I've been charging mom rent. If she goes into a nursing home and on Medicaid can they make me pay that money back?

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terrim, what kind of human being would charge their parents rent?

I can tell you what kind of human being my sister is. She took in our 92-year-old mother who has dementia. She charges the same rent as what Mom was paying for her subsidized housing. Everyone in our family thinks that is perfectly fine. What else is mother supposed to do with that money? Save it to give us each a small inheritance? Nonsense. And mother would not have moved in with her on a "charity" basis. She is proud of being able to pay her own way.

What kind of a human being is Sis? She was an awesome mother to 3 young boys and now to adult sons and daughters-in-law. (She is the one I would have wanted to raise my boys if I couldn't.) She is an active and caring grandmother. She is loving wife to an awesome husband. She is smart, and had a very responsible job before taking early retirement. She's been poor and she's been comfortable and she's been happy through it all. She is creative and practical. She is extremely generous. She is both kind and no-nonsense firm. She is the best cook in our family (which is saying a lot). She has never expected anyone to give her a free ride for anything. She has worked for what she has and she is cheerful about it. She and her husband continue to actively run a youth bowling league, years after her own children are grown. She would help nearly anyone with whatever she could, and she is no one's doormat.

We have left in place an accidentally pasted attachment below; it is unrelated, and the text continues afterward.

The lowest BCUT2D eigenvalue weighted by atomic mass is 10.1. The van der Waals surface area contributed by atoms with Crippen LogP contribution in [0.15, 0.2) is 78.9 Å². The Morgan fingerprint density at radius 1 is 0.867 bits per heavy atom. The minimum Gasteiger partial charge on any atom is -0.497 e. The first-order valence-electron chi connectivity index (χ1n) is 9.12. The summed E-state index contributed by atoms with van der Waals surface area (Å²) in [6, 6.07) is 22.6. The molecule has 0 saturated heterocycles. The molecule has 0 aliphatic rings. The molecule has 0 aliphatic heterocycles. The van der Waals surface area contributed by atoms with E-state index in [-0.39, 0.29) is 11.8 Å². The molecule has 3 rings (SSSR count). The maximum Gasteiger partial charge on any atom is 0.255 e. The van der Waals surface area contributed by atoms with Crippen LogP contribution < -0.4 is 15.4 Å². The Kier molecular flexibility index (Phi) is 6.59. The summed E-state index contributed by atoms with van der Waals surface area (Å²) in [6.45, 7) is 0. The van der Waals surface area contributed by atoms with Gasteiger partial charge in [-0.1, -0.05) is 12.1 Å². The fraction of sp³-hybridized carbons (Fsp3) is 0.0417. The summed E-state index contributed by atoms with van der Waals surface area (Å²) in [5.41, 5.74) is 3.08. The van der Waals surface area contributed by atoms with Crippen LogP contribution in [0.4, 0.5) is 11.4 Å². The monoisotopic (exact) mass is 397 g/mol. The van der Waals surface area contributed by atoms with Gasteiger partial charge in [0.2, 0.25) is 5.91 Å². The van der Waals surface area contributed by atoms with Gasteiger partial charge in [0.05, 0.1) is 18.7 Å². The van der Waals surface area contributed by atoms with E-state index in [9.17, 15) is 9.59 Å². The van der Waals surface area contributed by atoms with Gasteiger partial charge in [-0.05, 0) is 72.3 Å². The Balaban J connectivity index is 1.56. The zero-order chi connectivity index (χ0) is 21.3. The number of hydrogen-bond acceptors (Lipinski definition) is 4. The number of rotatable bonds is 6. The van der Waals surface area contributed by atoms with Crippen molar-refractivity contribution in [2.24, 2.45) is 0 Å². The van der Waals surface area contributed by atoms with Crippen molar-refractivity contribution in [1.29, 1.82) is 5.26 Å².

In short, she is a caring, responsible family member and citizen. The world would be a better place with more people like Sis.
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Without knowing the particular situation, that answer sounds a little harsh. I don't know the answer to the original question, but the person asking the question could be out of a job, retired, or in some other circumstance, where a rent payment from Mom made their living situation feasible. And it could be that Mom wanted to pay rent to feel more independent.
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Terrim, I can't be judgmental about the relationships between others and their parents because my own mother has cost me my own financial future, my physical and mental health, and quite possibly my soul. I pray to God that I will NEVER do to my children what my mother has done to me. Who are YOU to judge what you don't know?
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People tend to fall on one side or the other of this particular question, but my own POV is that no one "owes" their parent(s) anything for having been carried, delivered, or raised. I did not ask to be born, and I was not born into some kind of long-term indentured servitude to "pay back" the people who made that decision without any input or agreement from me. The decision to create me was entirely my parents', and they did so knowing that they would be legally and morally required to feed, clothe, shelter, and educate me until I was an adult and capable of supporting myself.